The Alabama-based catfish producer, a subsidiary of Alabama Farmers Cooperative, also sells seafood and operates the SouthFresh feed mill, which makes feeds for aquaculture, cattle, game fish and horses along with some exotic species.
The company’s feed mill was one of the first US-based catfish feed mills to earn a Best Aquaculture Practices (BAP) certification from the Aquaculture Certification Council.
It filed a “voluntary petition for relief” through the chapter-11 bankruptcy code Monday [January 28] in the US Bankruptcy Court for the Northern District of Alabama, Western Division, according to court documents.
The request for bankruptcy relief is to “effectuate a restructuring” according to court documents. The company also filed a series of pleadings intended to allow “SouthFresh to meet necessary obligations and fulfill its duty as debtor-in-possession,” with little disruption to the company operation.
The company did not respond to our requests for comment ahead of publication.
Why request a restructure?
The company’s feed mill and seafood division have been profitable businesses of SouthFresh, the company said in its court filing.
However, its processing plant has “regularly recognized significant year-end losses due to … regulatory and economic challenges in the catfish industry,” according to court documents. The processing facility has lost almost $12m in the last 7 years.
“Over the past decade, the United States catfish industry has declined due to rising imports and shifting consumer palates,” the company said in its filing. “In an attempt to stem a rising tide of catfish imports, legislation was passed causing the United States Department of Agriculture (USDA) to assume inspections of catfish and catfish imports … Unfortunately, the stricter protocols only exacerbated the industry decline by forcing domestic processors to retool and upgrade their plants to meeting USDA guidelines.”
There also has been a drop in the market price of domestic live catfish, the company said in its filed documents. These challenges led to net income losses for SouthFresh’s catfish farming and caused the company to close its farming operations in Mississippi and Alabama.
The losses have been balanced by profits from the SouthFresh feed mill and seafood segments, according to court documents.
“SouthFresh believes a restructuring of its financial obligations and capital structure through the chapter 11 process will enable it to significantly lessen, if not altogether eliminate these losses,” it said in court documents.
The company also is currently involved in another lawsuit and counter-lawsuit with the catfish farming operation Double Wheel Ranch, LLC, according to court documents. The chapter 11 case also is expected to allow a “breathing spell” from that ongoing litigation.
Court filing overview
In its filing, SouthFresh indicated that it has somewhere between 50 and 99 creditors and assets of $10m to $50m.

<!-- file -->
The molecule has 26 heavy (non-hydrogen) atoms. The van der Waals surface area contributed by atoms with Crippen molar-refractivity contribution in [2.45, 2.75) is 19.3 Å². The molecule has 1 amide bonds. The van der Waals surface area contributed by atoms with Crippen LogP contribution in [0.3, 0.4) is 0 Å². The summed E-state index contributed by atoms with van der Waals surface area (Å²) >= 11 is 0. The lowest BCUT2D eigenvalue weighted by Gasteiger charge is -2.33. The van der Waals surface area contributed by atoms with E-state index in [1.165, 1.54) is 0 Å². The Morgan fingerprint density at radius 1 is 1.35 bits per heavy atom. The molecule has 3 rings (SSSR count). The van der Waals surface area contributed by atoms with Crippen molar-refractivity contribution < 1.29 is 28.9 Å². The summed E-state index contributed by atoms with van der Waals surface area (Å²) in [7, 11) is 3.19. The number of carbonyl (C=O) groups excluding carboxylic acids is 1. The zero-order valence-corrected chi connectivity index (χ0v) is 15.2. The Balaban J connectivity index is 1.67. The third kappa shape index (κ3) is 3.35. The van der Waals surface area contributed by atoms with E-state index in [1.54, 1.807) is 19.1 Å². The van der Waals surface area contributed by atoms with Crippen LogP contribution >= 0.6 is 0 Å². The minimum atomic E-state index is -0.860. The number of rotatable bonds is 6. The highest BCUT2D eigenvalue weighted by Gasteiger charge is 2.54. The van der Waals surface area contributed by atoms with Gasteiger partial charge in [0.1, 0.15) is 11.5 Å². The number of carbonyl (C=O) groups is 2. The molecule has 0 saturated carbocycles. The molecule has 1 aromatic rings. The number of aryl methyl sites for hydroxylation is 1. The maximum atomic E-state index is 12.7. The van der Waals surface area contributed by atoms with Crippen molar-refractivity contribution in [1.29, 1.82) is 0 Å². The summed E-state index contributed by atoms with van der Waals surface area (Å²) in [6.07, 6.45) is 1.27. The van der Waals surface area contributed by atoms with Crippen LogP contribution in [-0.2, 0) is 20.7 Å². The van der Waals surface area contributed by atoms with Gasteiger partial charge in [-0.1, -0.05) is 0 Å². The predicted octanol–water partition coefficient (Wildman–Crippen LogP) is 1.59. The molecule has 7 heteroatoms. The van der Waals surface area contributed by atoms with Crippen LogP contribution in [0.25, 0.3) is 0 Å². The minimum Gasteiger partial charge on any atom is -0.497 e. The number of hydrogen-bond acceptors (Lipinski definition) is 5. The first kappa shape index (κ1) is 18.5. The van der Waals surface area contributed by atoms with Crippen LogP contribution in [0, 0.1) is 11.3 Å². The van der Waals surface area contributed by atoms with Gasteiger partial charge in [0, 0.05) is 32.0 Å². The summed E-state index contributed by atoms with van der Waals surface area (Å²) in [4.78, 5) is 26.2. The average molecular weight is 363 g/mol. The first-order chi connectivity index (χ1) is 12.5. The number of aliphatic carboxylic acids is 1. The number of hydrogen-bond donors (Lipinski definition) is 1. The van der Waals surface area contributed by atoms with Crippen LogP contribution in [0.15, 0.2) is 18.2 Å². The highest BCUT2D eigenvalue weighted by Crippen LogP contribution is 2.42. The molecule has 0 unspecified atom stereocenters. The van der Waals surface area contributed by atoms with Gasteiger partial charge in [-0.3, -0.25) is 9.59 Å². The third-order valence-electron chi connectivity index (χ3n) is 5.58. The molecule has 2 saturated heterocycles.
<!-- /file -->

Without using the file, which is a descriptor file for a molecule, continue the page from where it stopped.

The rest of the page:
As part of the filing, the company asked for the ability to pay “all undisputed, liquidated, pre-petition amounts owing on account of critical vendor claims and granting related relief,” according to court documents.
The company has three general divisions of operators including catfish processing, feed manufacturing and seafood reselling, it said. “For the feed manufacturing operation, debtor purchases feed ingredients, manufactures the feed and sells the manufactured feed to customers,” it added.
Interruptions to supply chains for SouthFresh would have negative consequences, the company said in court documents. As such, paying some critical vendor claims including those from farmers, ingredient suppliers, seafood suppliers, shippers and packers, cold storage and ice providers, repair, maintenance and sanitation service provides and the rebate program counterparty is necessary to prevent disruption.
The company’s request for the ability to pay critical vendors was granted for an amount not to exceed $1.09m, according to court documents.
The aquaculture company also asked for authorization from the court to pay taxes and fees that are critical to “continued and uninterrupted operations,” according to court documents.
And it asked to be able to provide the “assurance of payment” regarding future utilities and to be able to play employee “wages, salaries, other competition, and reimbursable expenses and to continues employee wages and benefits programs in the ordinary course of business.”
The company was authorized to pay its employees’ wages and benefits including for independent contractors, according to court documents.
SouthFresh also was granted its request to pay some pre-petition taxes and other expenses that were accrued previously and are already due, those that will be payable during the chapter 11 case and that happen during the “ordinary course of business” following the filing for relief through chapter 11 of the bankruptcy code, according to court documents.
Additionally, a request from SouthFresh to the court to continue operating its cash management system to honor pre-petition obligations was approved given certain stipulations including that “any pre-petition checks issues from a bank account shall only be honored pursuant to separate orders of the court” and that they address “existing business forms.”
Another hearing is set before the court on February 19, according to court documents.